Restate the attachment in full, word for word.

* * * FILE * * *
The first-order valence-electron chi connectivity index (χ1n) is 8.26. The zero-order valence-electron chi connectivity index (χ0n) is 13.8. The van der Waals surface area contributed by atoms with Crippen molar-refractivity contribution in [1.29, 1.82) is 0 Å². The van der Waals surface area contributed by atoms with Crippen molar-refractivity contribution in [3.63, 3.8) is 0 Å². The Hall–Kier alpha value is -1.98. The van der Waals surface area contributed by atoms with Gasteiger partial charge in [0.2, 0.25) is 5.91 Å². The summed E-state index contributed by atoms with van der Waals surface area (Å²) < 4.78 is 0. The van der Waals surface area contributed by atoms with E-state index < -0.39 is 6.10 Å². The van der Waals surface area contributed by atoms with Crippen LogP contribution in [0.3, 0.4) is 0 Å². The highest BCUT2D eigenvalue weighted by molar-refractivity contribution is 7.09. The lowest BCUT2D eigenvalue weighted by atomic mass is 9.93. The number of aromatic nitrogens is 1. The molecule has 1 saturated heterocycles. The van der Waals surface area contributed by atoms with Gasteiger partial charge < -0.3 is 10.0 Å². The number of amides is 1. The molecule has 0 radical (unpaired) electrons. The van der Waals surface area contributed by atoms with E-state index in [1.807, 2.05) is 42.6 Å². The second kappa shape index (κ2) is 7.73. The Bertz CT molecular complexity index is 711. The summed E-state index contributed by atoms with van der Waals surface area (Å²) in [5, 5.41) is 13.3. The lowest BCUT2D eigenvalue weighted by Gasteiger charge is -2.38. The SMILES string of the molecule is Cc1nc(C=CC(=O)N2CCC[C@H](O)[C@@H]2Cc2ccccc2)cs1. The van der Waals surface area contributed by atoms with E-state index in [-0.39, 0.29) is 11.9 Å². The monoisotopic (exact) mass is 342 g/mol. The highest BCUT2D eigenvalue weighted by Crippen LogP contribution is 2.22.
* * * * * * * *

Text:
The first-order valence-electron chi connectivity index (χ1n) is 8.26. The zero-order valence-electron chi connectivity index (χ0n) is 13.8. The van der Waals surface area contributed by atoms with Crippen molar-refractivity contribution in [1.29, 1.82) is 0 Å². The van der Waals surface area contributed by atoms with Crippen molar-refractivity contribution in [3.63, 3.8) is 0 Å². The Hall–Kier alpha value is -1.98. The van der Waals surface area contributed by atoms with Gasteiger partial charge in [0.2, 0.25) is 5.91 Å². The summed E-state index contributed by atoms with van der Waals surface area (Å²) < 4.78 is 0. The van der Waals surface area contributed by atoms with E-state index < -0.39 is 6.10 Å². The van der Waals surface area contributed by atoms with Crippen LogP contribution in [0.3, 0.4) is 0 Å². The highest BCUT2D eigenvalue weighted by molar-refractivity contribution is 7.09. The lowest BCUT2D eigenvalue weighted by atomic mass is 9.93. The number of aromatic nitrogens is 1. The molecule has 1 saturated heterocycles. The van der Waals surface area contributed by atoms with Gasteiger partial charge < -0.3 is 10.0 Å². The number of amides is 1. The molecule has 0 radical (unpaired) electrons. The van der Waals surface area contributed by atoms with E-state index in [1.807, 2.05) is 42.6 Å². The second kappa shape index (κ2) is 7.73. The Bertz CT molecular complexity index is 711. The summed E-state index contributed by atoms with van der Waals surface area (Å²) in [5, 5.41) is 13.3. The lowest BCUT2D eigenvalue weighted by Gasteiger charge is -2.38. The SMILES string of the molecule is Cc1nc(C=CC(=O)N2CCC[C@H](O)[C@@H]2Cc2ccccc2)cs1. The van der Waals surface area contributed by atoms with E-state index in [-0.39, 0.29) is 11.9 Å². The monoisotopic (exact) mass is 342 g/mol. The highest BCUT2D eigenvalue weighted by Crippen LogP contribution is 2.22.